Just to the left of the five tribute bricks is a brick for Dr. Charles Silver. Frisco’s Dr. Silver has a unique story. Dr. Silver was born in one of the Nazi-created ghettos that segregated Jews into an enclosed district, known for miserable and brutal conditions. His family was separated, and Charles was adopted by a Catholic family while his parents survived the Holocaust in separate concentration camps. After the war, his parents successfully reclaimed him before the family migrated to America. Dr. Silver went on to graduate from UCLA medical school, after which he was immediately drafted to serve in the Army, including one year on the front lines in Vietnam.

Next, turn your attention to the Memorial’s WALL OF HONOR. It is located just above the Walk of Honor. The Wall of Honor recognizes Frisco residents who were killed in action (KIA) while serving in one of the branches of the United States military. Since the birth of our Republic, brave men and women have died to protect our country and defend our freedoms. In addition to the Memorial, the Frisco Commons Park walking trail includes individual trail markers that cite additional service and ultimate sacrifice details of those American patriots.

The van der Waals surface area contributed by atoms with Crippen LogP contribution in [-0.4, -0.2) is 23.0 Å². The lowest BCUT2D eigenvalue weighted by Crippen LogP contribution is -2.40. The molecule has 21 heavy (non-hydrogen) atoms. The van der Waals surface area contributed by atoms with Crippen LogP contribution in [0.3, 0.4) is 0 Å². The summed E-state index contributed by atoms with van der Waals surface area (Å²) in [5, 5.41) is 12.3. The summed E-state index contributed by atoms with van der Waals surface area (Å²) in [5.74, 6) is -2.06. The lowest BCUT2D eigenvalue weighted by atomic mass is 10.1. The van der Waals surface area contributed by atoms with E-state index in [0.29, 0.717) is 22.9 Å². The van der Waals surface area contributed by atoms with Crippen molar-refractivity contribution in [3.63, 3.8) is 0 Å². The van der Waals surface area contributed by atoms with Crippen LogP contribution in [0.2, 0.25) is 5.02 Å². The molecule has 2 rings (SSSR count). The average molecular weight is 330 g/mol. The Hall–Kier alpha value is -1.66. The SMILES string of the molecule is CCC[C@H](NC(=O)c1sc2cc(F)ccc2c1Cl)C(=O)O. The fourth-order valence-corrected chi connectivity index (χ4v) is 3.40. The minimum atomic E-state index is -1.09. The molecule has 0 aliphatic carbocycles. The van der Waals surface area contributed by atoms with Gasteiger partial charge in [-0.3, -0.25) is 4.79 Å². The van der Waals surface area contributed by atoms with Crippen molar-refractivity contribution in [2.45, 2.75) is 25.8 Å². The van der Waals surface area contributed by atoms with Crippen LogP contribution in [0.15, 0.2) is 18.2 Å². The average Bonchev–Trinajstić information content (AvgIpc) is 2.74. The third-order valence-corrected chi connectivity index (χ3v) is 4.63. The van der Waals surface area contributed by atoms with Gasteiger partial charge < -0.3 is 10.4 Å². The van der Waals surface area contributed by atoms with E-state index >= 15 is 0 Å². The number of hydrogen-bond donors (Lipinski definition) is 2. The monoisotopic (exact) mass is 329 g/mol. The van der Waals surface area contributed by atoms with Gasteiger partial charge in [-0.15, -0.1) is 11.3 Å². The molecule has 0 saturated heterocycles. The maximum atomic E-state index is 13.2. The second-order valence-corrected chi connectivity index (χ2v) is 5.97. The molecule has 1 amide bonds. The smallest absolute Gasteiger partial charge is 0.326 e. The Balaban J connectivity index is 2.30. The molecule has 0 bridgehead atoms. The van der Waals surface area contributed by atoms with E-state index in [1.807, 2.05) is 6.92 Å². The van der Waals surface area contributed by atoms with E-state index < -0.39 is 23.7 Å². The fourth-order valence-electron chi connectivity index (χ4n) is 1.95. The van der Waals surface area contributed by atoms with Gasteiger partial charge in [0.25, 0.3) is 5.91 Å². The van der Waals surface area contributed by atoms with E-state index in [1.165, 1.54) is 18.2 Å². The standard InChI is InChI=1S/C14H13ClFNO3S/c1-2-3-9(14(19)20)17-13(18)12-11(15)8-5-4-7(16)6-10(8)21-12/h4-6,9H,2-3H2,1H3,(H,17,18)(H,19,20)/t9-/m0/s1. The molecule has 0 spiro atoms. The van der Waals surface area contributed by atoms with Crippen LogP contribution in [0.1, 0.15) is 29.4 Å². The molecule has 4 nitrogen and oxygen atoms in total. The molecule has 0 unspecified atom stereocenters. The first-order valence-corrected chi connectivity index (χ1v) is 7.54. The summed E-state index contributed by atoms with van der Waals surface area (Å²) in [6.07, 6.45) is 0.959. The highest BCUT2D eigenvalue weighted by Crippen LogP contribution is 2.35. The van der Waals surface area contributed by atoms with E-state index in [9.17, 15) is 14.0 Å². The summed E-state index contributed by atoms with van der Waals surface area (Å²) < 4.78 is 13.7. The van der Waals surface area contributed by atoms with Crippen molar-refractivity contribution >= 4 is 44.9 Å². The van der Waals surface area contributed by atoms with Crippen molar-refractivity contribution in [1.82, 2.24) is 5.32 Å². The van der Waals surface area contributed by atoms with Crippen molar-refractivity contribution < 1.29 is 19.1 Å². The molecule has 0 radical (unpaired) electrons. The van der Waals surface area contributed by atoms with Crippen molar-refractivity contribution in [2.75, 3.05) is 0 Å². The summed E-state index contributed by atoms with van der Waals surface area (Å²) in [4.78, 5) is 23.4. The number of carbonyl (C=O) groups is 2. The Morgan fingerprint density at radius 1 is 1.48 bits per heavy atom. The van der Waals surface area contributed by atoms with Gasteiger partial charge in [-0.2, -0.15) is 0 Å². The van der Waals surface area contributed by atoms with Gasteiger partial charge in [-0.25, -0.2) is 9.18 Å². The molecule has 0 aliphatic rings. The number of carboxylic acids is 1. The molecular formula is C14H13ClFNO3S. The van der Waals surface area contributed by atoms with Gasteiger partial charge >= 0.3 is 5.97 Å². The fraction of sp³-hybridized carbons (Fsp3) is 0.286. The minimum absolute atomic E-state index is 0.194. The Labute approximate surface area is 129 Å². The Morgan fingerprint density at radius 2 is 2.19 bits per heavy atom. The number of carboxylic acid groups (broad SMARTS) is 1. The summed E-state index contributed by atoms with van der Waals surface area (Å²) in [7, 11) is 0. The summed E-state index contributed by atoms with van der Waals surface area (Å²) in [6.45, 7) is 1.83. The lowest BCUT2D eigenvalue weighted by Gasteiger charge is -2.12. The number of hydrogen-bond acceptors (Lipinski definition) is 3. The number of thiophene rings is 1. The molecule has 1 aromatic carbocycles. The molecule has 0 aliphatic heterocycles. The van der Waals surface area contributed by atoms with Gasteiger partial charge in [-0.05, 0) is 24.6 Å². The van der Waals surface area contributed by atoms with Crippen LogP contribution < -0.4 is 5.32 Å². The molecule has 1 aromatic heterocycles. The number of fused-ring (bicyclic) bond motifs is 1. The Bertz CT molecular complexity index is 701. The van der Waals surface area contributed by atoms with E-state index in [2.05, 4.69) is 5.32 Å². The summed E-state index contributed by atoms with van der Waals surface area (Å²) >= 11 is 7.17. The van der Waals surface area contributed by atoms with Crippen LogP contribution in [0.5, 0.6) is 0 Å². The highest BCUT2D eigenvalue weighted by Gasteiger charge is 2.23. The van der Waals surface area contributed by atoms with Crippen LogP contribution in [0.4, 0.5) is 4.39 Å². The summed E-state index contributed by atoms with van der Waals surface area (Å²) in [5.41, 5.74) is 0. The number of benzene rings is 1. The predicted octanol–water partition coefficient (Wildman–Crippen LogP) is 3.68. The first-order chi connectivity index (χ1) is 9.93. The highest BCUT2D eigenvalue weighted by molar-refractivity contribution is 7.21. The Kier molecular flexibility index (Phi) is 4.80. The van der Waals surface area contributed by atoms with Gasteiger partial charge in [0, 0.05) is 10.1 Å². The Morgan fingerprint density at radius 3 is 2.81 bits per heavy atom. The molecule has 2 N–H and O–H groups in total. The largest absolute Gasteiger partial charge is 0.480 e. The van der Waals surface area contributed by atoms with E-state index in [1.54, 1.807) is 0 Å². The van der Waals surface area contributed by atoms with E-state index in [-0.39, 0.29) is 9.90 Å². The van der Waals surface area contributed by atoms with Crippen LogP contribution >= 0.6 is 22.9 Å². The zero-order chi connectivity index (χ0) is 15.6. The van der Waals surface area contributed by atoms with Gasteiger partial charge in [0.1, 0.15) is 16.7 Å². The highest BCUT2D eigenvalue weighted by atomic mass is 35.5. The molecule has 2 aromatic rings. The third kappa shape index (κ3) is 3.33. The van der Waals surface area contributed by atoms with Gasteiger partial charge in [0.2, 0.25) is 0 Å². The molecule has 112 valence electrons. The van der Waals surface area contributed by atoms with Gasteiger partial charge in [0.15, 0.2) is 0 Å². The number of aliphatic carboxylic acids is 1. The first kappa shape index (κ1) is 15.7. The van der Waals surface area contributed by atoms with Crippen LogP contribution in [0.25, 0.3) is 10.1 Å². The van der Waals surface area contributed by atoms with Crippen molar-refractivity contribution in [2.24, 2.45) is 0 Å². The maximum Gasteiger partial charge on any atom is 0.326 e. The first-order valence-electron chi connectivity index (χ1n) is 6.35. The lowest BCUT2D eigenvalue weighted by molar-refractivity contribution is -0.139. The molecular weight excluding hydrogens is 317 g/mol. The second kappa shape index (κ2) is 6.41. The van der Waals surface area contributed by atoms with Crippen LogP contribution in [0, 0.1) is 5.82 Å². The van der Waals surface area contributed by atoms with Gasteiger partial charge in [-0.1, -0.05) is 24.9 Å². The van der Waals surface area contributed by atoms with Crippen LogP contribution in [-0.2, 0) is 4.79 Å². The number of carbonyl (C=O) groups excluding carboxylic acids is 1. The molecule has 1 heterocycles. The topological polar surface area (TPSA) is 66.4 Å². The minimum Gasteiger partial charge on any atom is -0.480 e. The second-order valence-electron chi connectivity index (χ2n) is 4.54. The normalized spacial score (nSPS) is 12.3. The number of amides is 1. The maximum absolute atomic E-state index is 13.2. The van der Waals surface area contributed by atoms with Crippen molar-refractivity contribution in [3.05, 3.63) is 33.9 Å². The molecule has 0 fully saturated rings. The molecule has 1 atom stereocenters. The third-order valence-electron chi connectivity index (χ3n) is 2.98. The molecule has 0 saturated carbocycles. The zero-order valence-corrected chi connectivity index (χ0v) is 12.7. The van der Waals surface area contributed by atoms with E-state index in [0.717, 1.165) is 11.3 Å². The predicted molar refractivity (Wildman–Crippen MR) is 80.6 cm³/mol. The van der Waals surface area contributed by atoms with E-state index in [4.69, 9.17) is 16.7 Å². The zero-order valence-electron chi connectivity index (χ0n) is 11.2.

Currently, the Wall of Honor has eleven individual plaques in remembrance of each service member killed. Their average age was only 23. These Frisco patriots paid the ultimate price for their commitment to our Constitution, our Nation and our way of life. They were killed in action during engagements from World War I to the War in Afghanistan.

In 1808, the second President of the United States, John Adams, stated, "Our obligations to our country never cease but with our lives." The Wall of Honor is a testament to their selfless service and sacrifice to our nation.

It is important to take a few minutes to talk about several of these exceptional young men.

  • The plaque that honors James F Sparkman is on the far left. James was killed in 1918 during World War I. His is the earliest known military death of a Frisco veteran. At the time of his loss in combat, Frisco was only 16 years old and its population was fewer than 1,000.
  • United States Army Corporal Kenneth Jack Hill is the youngest on the Wall of Honor. He fought in Korea for a year before being killed at the age of 18. Imagine as a 17-year-old Corporal and fighting in a war halfway around the world.